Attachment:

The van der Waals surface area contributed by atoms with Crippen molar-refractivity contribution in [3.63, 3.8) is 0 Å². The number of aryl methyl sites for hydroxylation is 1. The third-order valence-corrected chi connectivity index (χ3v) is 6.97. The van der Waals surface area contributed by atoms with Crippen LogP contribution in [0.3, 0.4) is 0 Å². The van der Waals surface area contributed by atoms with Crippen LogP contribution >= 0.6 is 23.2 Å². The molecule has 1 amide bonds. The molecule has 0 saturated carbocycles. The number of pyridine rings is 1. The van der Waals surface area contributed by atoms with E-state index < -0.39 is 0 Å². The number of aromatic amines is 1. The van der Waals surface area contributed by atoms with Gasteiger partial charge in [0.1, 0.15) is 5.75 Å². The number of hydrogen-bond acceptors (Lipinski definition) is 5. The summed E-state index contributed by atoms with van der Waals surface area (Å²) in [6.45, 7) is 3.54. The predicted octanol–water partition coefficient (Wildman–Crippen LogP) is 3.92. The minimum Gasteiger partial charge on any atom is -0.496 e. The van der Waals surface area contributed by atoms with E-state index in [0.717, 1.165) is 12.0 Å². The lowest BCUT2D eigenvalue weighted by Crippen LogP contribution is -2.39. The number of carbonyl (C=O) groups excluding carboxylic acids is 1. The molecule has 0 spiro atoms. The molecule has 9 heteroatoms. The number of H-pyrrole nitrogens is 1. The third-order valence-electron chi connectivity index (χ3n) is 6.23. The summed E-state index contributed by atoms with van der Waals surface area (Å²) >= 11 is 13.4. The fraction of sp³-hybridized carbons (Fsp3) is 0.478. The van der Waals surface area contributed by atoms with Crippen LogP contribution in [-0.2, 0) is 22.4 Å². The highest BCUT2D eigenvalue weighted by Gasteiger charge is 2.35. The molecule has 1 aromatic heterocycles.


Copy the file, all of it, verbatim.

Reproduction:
The van der Waals surface area contributed by atoms with Crippen molar-refractivity contribution in [3.63, 3.8) is 0 Å². The number of aryl methyl sites for hydroxylation is 1. The third-order valence-corrected chi connectivity index (χ3v) is 6.97. The van der Waals surface area contributed by atoms with Crippen LogP contribution in [0.3, 0.4) is 0 Å². The van der Waals surface area contributed by atoms with Crippen LogP contribution >= 0.6 is 23.2 Å². The molecule has 1 amide bonds. The molecule has 0 saturated carbocycles. The number of pyridine rings is 1. The van der Waals surface area contributed by atoms with E-state index < -0.39 is 0 Å². The number of aromatic amines is 1. The van der Waals surface area contributed by atoms with Gasteiger partial charge in [0.1, 0.15) is 5.75 Å². The number of hydrogen-bond acceptors (Lipinski definition) is 5. The summed E-state index contributed by atoms with van der Waals surface area (Å²) in [6.45, 7) is 3.54. The predicted octanol–water partition coefficient (Wildman–Crippen LogP) is 3.92. The minimum Gasteiger partial charge on any atom is -0.496 e. The van der Waals surface area contributed by atoms with E-state index in [0.717, 1.165) is 12.0 Å². The lowest BCUT2D eigenvalue weighted by Crippen LogP contribution is -2.39. The number of carbonyl (C=O) groups excluding carboxylic acids is 1. The molecule has 0 spiro atoms. The molecule has 9 heteroatoms. The number of H-pyrrole nitrogens is 1. The third-order valence-electron chi connectivity index (χ3n) is 6.23. The summed E-state index contributed by atoms with van der Waals surface area (Å²) >= 11 is 13.4. The fraction of sp³-hybridized carbons (Fsp3) is 0.478. The van der Waals surface area contributed by atoms with Crippen LogP contribution in [-0.2, 0) is 22.4 Å². The highest BCUT2D eigenvalue weighted by Gasteiger charge is 2.35. The molecule has 1 aromatic heterocycles.